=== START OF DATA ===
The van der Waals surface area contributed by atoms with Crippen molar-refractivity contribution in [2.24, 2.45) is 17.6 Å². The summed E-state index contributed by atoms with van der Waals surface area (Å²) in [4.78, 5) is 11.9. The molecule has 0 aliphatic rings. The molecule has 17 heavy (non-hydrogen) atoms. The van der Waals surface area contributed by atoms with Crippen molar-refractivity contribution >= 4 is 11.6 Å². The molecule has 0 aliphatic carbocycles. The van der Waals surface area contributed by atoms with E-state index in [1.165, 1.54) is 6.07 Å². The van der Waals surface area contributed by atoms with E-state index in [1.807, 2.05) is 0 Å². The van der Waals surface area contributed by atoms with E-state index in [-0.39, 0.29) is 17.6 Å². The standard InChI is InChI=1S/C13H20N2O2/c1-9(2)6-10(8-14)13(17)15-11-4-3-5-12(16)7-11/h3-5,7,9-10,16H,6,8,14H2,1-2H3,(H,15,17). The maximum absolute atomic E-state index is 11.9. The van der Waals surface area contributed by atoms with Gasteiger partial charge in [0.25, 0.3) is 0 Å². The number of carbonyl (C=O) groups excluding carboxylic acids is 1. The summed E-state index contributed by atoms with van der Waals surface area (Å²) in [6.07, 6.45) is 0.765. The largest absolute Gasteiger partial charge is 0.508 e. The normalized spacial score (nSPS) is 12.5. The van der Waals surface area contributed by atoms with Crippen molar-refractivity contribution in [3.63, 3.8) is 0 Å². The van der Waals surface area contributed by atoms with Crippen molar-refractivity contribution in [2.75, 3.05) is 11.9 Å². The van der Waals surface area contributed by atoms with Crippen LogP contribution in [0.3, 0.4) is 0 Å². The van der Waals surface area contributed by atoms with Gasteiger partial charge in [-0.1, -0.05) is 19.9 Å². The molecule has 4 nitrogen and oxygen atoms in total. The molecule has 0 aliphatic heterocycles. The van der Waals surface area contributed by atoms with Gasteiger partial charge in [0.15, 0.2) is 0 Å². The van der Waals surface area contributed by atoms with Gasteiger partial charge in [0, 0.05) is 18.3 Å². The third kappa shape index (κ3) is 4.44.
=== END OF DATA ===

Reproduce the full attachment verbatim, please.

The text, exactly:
The van der Waals surface area contributed by atoms with Crippen molar-refractivity contribution in [2.24, 2.45) is 17.6 Å². The summed E-state index contributed by atoms with van der Waals surface area (Å²) in [4.78, 5) is 11.9. The molecule has 0 aliphatic rings. The molecule has 17 heavy (non-hydrogen) atoms. The van der Waals surface area contributed by atoms with Crippen molar-refractivity contribution >= 4 is 11.6 Å². The molecule has 0 aliphatic carbocycles. The van der Waals surface area contributed by atoms with E-state index in [1.165, 1.54) is 6.07 Å². The van der Waals surface area contributed by atoms with E-state index in [1.807, 2.05) is 0 Å². The van der Waals surface area contributed by atoms with E-state index in [-0.39, 0.29) is 17.6 Å². The standard InChI is InChI=1S/C13H20N2O2/c1-9(2)6-10(8-14)13(17)15-11-4-3-5-12(16)7-11/h3-5,7,9-10,16H,6,8,14H2,1-2H3,(H,15,17). The maximum absolute atomic E-state index is 11.9. The van der Waals surface area contributed by atoms with Gasteiger partial charge in [0.25, 0.3) is 0 Å². The number of carbonyl (C=O) groups excluding carboxylic acids is 1. The summed E-state index contributed by atoms with van der Waals surface area (Å²) in [6.07, 6.45) is 0.765. The largest absolute Gasteiger partial charge is 0.508 e. The normalized spacial score (nSPS) is 12.5. The van der Waals surface area contributed by atoms with Crippen molar-refractivity contribution in [3.63, 3.8) is 0 Å². The van der Waals surface area contributed by atoms with Crippen molar-refractivity contribution in [2.75, 3.05) is 11.9 Å². The van der Waals surface area contributed by atoms with Crippen LogP contribution in [0.3, 0.4) is 0 Å². The van der Waals surface area contributed by atoms with Gasteiger partial charge in [-0.1, -0.05) is 19.9 Å². The molecule has 4 nitrogen and oxygen atoms in total. The molecule has 0 aliphatic heterocycles. The van der Waals surface area contributed by atoms with Gasteiger partial charge in [0.15, 0.2) is 0 Å². The van der Waals surface area contributed by atoms with Gasteiger partial charge in [0, 0.05) is 18.3 Å². The third kappa shape index (κ3) is 4.44.